Colombia’s adult use bill advances.
As Cannabis Wire recently reported, an adult use bill is slowly making its way through Colombia’s Congress. However, as we noted, it needs to pass through each chamber more than once before it can be signed into law. In other words, there is a long road ahead.
Nonetheless, the bill took another big step in that road this week when it cleared the full Senate for the first time.
What’s different this time? Well, a new president for one. But also a new Congress.
“Conservative political forces were the majority in Congress and that prevented any change in drug policy,” Juan Carlos Losada, the liberal lawmaker who introduced the bill, told Cannabis Wire last month. “However, with the new Congress, the progressive forces are in the majority and everything is in place for us to move forward with regulation.”
NIDA to meet on cannabis research supply.
The National Institute on Drug Abuse published a notice in the Federal Register this week regarding a closed meeting next month on the “Production of Cannabis and Related Materials for Research.” The agenda? “To review and evaluate contract proposals.”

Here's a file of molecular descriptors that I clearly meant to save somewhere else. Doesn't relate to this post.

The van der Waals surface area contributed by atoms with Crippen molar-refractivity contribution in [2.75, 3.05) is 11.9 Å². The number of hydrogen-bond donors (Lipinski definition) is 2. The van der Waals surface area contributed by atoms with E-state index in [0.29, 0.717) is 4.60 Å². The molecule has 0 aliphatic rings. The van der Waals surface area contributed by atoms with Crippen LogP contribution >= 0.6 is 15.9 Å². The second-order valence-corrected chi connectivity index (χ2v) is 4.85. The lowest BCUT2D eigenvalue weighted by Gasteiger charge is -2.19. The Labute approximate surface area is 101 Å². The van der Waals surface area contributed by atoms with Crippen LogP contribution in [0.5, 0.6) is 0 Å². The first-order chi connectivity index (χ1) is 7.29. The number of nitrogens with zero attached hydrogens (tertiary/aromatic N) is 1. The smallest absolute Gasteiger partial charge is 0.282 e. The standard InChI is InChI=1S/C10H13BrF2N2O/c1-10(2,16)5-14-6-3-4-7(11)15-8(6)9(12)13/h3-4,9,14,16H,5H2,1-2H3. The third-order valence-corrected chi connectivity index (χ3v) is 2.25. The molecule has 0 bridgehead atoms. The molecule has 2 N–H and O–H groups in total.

The context: As Cannabis Wire reported in September, NIDA is seeking a new supplier (or suppliers) of cannabis for research and, for the first time, there is more than one grower eligible. Why? Because the DEA has started issuing licenses to entities other than Ole Miss, which was the only federally-approved cannabis grower for decades.
Gov. Lamont announces next steps for cannabis record clearing.
Gov. Ned Lamont announced on Tuesday that ~44,000 cannabis possession convictions will be automatically erased in January, a step that was laid out in the state’s adult use law.
However, “significant information technology upgrades” are needed for the full implementation of the state’s “automated erasure system,” which is expected to take place by the end of 2023.
Also, the announcement notes “significant interpretation issues may require clarification by the General Assembly this session, as detailed in a letter delivered to the co-chairs of the Judiciary Committee by the Connecticut Criminal Justice Information System Governing Board.”